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8 Things to Know About Workplace Sexual Harassment


Workplace sexual harassment is a surprisingly common issue, but that doesn’t make it acceptable or okay. It is important to know the facts and laws behind workplace sexual harassment so that you can protect yourself and your right to a peaceful work environment.

1. Know the definition
The definition of workplace sexual harassment is defined as unwanted advances or inappropriate sexual comments. This means that not just unwanted touching is sexual harassment. Crude and inappropriate or sexist jokes fall under workplace sexual harassment as well.

2. Know the policies
Your company may have varying policies on workplace sexual harassment. Many companies have step by step rules for filing sexual harassment claims, and it is important to follow each one.

3. Don’t quit
If you are filing a lawsuit, quitting could throw a wrench in your plans. In the event that staying with the company is out of the question, try to wait until the claim is filed and the investigation is complete.

4. The employer will investigate
Regardless of the exact situation, your employer is obligated to investigate all claims of workplace sexual harassment. This could mean interviewing other people in your office.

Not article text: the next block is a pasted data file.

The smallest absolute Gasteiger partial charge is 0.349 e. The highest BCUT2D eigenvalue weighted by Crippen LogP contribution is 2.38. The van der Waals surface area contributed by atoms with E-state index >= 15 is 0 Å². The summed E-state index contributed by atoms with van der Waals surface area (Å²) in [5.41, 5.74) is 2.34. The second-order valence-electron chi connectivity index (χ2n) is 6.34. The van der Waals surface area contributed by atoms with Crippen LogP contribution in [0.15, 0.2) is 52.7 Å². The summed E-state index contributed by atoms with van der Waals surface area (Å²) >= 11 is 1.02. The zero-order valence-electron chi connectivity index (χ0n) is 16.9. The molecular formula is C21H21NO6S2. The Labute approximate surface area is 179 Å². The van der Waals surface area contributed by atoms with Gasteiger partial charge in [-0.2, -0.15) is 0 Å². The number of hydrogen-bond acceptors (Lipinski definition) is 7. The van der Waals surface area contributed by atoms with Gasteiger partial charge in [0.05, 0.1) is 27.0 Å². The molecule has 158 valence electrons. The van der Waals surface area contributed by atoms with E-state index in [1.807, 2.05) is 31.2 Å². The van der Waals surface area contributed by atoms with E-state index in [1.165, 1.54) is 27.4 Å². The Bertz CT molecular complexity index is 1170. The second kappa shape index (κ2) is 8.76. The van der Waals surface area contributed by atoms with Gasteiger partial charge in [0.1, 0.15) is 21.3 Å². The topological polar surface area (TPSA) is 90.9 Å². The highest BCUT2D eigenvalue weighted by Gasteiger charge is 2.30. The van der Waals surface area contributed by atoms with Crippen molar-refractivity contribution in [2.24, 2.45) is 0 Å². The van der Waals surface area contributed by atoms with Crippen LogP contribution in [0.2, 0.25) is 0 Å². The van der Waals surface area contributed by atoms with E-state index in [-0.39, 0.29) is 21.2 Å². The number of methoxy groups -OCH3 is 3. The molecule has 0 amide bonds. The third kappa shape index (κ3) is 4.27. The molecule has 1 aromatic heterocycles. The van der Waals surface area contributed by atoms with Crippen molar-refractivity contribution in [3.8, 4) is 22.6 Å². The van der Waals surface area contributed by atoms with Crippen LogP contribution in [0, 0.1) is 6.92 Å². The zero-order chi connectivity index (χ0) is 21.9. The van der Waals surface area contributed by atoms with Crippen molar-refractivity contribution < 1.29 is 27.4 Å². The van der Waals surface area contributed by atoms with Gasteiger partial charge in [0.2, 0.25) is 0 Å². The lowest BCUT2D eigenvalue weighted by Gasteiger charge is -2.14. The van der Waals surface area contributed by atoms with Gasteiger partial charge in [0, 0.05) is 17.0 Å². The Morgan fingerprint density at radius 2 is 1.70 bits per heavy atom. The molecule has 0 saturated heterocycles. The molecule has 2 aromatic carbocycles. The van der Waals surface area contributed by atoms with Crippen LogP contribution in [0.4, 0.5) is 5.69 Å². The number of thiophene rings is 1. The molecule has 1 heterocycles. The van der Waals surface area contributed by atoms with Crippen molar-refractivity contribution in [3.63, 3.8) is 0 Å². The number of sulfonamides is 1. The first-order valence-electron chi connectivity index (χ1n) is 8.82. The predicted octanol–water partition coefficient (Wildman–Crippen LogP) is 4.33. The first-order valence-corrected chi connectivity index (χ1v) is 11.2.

5. Firing the harasser won’t always happen
Barring extreme circumstances or behaviors, your harasser will probably receive training on workplace sexual harassment or be moved to another location. The employer should take steps to ensure the safety and security of other staff members even if the offending employee does not get fired.

6. Understand the laws
If you are worried about your employer firing you for reporting sexual harassment, don’t. Under Title VII your employer cannot retaliate against you for reporting sexual harassment or testifying in a case for a coworker.

7. You might not be able to sue
If it is an isolated incident, you will likely not have enough of a case to sue. Reporting each incident of sexual harassment will give you the proper documentation should you need it in the future, though.

8. Choose the best option for yourself
If your employer isn’t taking the right steps to keep you safe at work and you feel it is in your best interest to quit, then do so. Your safety and security are important.

If you have experienced sexual harassment at work, make sure you know the policies and procedures and then call an attorney who specializes in this field. Contact us online or callĀ 702-259-7777 today to schedule an initial consultation.